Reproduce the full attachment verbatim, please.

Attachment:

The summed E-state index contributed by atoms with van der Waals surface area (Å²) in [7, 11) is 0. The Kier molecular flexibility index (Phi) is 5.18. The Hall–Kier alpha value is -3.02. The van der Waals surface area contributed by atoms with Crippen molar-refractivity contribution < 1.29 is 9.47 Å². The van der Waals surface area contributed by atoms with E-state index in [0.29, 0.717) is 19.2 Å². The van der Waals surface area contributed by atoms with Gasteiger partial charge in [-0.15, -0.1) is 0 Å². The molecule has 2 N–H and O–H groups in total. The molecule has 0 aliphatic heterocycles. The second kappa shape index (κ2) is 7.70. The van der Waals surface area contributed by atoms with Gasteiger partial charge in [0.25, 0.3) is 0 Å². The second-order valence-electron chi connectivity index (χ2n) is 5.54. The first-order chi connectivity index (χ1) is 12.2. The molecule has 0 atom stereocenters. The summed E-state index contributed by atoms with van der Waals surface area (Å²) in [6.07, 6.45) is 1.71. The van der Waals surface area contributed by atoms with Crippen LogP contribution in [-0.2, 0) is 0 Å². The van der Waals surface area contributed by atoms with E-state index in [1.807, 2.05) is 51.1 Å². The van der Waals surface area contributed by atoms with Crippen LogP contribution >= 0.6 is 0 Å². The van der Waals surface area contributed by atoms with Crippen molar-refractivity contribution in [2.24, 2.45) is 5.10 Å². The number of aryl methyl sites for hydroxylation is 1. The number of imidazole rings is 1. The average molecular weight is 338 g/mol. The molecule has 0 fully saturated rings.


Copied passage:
The summed E-state index contributed by atoms with van der Waals surface area (Å²) in [7, 11) is 0. The Kier molecular flexibility index (Phi) is 5.18. The Hall–Kier alpha value is -3.02. The van der Waals surface area contributed by atoms with Crippen molar-refractivity contribution < 1.29 is 9.47 Å². The van der Waals surface area contributed by atoms with E-state index in [0.29, 0.717) is 19.2 Å². The van der Waals surface area contributed by atoms with Gasteiger partial charge in [-0.15, -0.1) is 0 Å². The molecule has 2 N–H and O–H groups in total. The molecule has 0 aliphatic heterocycles. The second kappa shape index (κ2) is 7.70. The van der Waals surface area contributed by atoms with Gasteiger partial charge in [0.25, 0.3) is 0 Å². The second-order valence-electron chi connectivity index (χ2n) is 5.54. The first-order chi connectivity index (χ1) is 12.2. The molecule has 0 atom stereocenters. The summed E-state index contributed by atoms with van der Waals surface area (Å²) in [6.07, 6.45) is 1.71. The van der Waals surface area contributed by atoms with Crippen LogP contribution in [-0.2, 0) is 0 Å². The van der Waals surface area contributed by atoms with E-state index in [1.807, 2.05) is 51.1 Å². The van der Waals surface area contributed by atoms with Crippen LogP contribution >= 0.6 is 0 Å². The van der Waals surface area contributed by atoms with Crippen molar-refractivity contribution in [2.24, 2.45) is 5.10 Å². The number of aryl methyl sites for hydroxylation is 1. The number of imidazole rings is 1. The average molecular weight is 338 g/mol. The molecule has 0 fully saturated rings.